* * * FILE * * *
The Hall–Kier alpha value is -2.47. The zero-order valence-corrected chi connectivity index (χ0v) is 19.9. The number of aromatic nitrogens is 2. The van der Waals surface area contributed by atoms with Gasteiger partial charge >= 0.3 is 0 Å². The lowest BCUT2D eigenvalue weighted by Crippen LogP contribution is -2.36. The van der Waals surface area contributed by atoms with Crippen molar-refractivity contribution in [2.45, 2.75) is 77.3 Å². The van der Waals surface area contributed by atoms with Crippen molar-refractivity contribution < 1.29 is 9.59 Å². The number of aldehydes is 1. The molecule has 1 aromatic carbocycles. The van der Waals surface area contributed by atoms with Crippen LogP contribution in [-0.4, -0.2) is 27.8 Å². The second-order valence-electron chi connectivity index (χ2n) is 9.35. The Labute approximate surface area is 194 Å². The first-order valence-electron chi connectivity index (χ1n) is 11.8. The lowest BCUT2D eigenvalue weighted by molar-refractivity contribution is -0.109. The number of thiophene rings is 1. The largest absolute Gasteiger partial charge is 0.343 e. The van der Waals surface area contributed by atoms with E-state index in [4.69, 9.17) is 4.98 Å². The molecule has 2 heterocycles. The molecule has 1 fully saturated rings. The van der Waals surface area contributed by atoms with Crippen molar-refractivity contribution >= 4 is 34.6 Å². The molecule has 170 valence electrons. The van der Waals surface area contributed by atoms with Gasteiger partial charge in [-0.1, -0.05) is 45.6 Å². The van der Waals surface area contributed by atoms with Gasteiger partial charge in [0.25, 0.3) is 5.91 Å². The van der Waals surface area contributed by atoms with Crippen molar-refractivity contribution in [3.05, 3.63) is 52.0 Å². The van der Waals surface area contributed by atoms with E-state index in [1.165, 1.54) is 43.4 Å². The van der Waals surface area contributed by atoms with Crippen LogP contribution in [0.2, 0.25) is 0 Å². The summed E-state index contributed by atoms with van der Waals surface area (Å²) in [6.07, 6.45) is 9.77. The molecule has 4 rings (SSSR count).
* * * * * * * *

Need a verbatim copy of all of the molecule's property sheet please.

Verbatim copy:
The Hall–Kier alpha value is -2.47. The zero-order valence-corrected chi connectivity index (χ0v) is 19.9. The number of aromatic nitrogens is 2. The van der Waals surface area contributed by atoms with Gasteiger partial charge >= 0.3 is 0 Å². The lowest BCUT2D eigenvalue weighted by Crippen LogP contribution is -2.36. The van der Waals surface area contributed by atoms with Crippen molar-refractivity contribution in [2.45, 2.75) is 77.3 Å². The van der Waals surface area contributed by atoms with Crippen molar-refractivity contribution < 1.29 is 9.59 Å². The number of aldehydes is 1. The molecule has 1 aromatic carbocycles. The van der Waals surface area contributed by atoms with Crippen LogP contribution in [-0.4, -0.2) is 27.8 Å². The second-order valence-electron chi connectivity index (χ2n) is 9.35. The Labute approximate surface area is 194 Å². The first-order valence-electron chi connectivity index (χ1n) is 11.8. The lowest BCUT2D eigenvalue weighted by molar-refractivity contribution is -0.109. The number of thiophene rings is 1. The largest absolute Gasteiger partial charge is 0.343 e. The van der Waals surface area contributed by atoms with E-state index in [4.69, 9.17) is 4.98 Å². The molecule has 2 heterocycles. The molecule has 1 fully saturated rings. The van der Waals surface area contributed by atoms with Crippen molar-refractivity contribution >= 4 is 34.6 Å². The molecule has 170 valence electrons. The van der Waals surface area contributed by atoms with Gasteiger partial charge in [-0.1, -0.05) is 45.6 Å². The van der Waals surface area contributed by atoms with Gasteiger partial charge in [0.25, 0.3) is 5.91 Å². The van der Waals surface area contributed by atoms with Crippen molar-refractivity contribution in [3.05, 3.63) is 52.0 Å². The van der Waals surface area contributed by atoms with E-state index in [1.165, 1.54) is 43.4 Å². The van der Waals surface area contributed by atoms with Crippen LogP contribution in [0.2, 0.25) is 0 Å². The summed E-state index contributed by atoms with van der Waals surface area (Å²) in [6.07, 6.45) is 9.77. The molecule has 4 rings (SSSR count).